Journeys and Outings for Families
Every time you venture away from home with your kids, you have an opportunity to expand their understanding and appreciation of the natural world. The next time you have a free afternoon or week with your kids, consider doing something on the wilder side. The tips below can help you get started.
- Stop by your local bookstore or library and pick up guides to area hiking trails, rivers, and other natural areas. The National Audubon Society Field Guides to different regions of the country (New England, Pacific Northwest, California, and so on) provide excellent overviews of local ecosystems as well as lists of great places to visit in each region. You may be surprised to discover how many wild places can easily be reached for a half-day or full-day outing. You might consider:
- Taking a beach walk, especially during the off-season
- Exploring tide pools
- Hiking through fields or forests
- Apple or berry picking
- Paddling a canoe through a marsh
- Swimming at a lake or river
- Cross-country skiing on woodland trails or open hills
- If you're reluctant to explore new places by yourself, consider joining an organized expedition. Many nature centers offer regular guided hikes and outings, from early morning bird walks to nighttime stargazing.
- Consider joining in a service project that gets you and your family outdoors doing something positive for the environment. Cleaning up rivers and beaches, restoring trails, or helping remove invasive plants are all excellent ways of getting fresh perspectives on the natural world while developing new friendships.
- Camping out is a great way for kids to discover the thrill of the outdoors. And you don't have to backpack to the mountains to enjoy some of these benefits. Consider pitching a tent in your backyard one night and sleeping outside together as a family.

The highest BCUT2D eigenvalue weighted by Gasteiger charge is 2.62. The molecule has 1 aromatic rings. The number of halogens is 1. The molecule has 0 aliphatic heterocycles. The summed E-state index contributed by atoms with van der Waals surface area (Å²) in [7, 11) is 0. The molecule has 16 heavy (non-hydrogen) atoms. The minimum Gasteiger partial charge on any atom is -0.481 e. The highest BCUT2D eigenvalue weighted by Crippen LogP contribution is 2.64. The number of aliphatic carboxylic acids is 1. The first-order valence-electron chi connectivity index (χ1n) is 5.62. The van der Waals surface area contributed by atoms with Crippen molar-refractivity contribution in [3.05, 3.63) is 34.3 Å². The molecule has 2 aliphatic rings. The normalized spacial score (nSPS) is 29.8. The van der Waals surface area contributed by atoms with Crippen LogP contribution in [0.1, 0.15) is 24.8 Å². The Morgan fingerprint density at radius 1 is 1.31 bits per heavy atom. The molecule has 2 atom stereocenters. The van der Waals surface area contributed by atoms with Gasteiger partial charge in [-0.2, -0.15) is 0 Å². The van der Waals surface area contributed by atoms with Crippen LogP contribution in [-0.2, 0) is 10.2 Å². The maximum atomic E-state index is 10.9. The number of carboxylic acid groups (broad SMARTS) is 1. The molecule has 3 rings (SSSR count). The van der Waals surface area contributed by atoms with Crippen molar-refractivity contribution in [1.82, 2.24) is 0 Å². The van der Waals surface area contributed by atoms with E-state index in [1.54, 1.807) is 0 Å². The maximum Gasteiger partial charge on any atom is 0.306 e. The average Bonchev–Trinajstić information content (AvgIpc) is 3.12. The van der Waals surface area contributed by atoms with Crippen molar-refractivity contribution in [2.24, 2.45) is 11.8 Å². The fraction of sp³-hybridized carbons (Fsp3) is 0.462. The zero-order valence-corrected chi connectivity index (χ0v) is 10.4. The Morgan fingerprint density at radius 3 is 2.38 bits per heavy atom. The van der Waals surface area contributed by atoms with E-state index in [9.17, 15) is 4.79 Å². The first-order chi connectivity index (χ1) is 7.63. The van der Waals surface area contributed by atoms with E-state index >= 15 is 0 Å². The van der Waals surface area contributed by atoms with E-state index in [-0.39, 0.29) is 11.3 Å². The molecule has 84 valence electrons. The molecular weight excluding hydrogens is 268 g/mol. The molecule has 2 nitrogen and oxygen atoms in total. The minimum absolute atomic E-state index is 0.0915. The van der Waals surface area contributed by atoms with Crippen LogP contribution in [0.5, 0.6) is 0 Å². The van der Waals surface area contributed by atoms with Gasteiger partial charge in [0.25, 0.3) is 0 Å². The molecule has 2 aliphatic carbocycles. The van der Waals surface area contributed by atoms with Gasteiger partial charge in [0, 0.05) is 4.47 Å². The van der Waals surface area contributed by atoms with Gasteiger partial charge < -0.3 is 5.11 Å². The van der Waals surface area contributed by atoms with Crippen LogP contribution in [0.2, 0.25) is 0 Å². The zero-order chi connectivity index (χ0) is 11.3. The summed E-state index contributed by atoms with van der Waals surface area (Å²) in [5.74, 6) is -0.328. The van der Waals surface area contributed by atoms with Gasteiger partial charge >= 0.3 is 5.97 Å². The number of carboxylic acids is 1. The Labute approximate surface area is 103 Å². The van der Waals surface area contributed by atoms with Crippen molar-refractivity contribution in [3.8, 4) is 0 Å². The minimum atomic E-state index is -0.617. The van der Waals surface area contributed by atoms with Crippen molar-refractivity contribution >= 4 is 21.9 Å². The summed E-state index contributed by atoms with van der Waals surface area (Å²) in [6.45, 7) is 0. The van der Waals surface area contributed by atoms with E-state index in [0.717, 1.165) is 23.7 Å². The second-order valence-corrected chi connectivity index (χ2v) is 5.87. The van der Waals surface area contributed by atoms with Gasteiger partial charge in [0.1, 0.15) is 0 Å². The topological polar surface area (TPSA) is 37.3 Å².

If your child is old enough to attend camp, consider choosing one that maximizes time outdoors. Younger campers can often attend day camps at farms or nature centers. Elementary age kids can venture near or far to camps that emphasize swimming, hiking, camping, and outdoor skills. High school and college age kids are old enough for true wilderness adventures, whether hiking, canoeing, kayaking, or biking. Whatever your child's age, be sure to choose the kind of camp that he or she is most interested in. Select a size, style, and distance that matches his or her needs. And remember, a camp doesn't have to emphasize science or environmental stewardship to help foster lifelong love of nature. Audubon Camps offer great outdoor experiences for all ages.
- Consider taking a vacation to one or more of our national parks. Many have lodging suitable for families and offer many day and evening programs for visitors.
- Wherever you travel, consider spending some time exploring local ecosystems. Even if you visit a city, you and your kids will get a lot out of a short trip into the country for walking, swimming, or hiking.
- You might also want to investigate organized family camps or camping trips. Some provide the ease of base camp accommodations with the excitement of daytrips and classes. Others venture into scenic natural areas with experienced guides.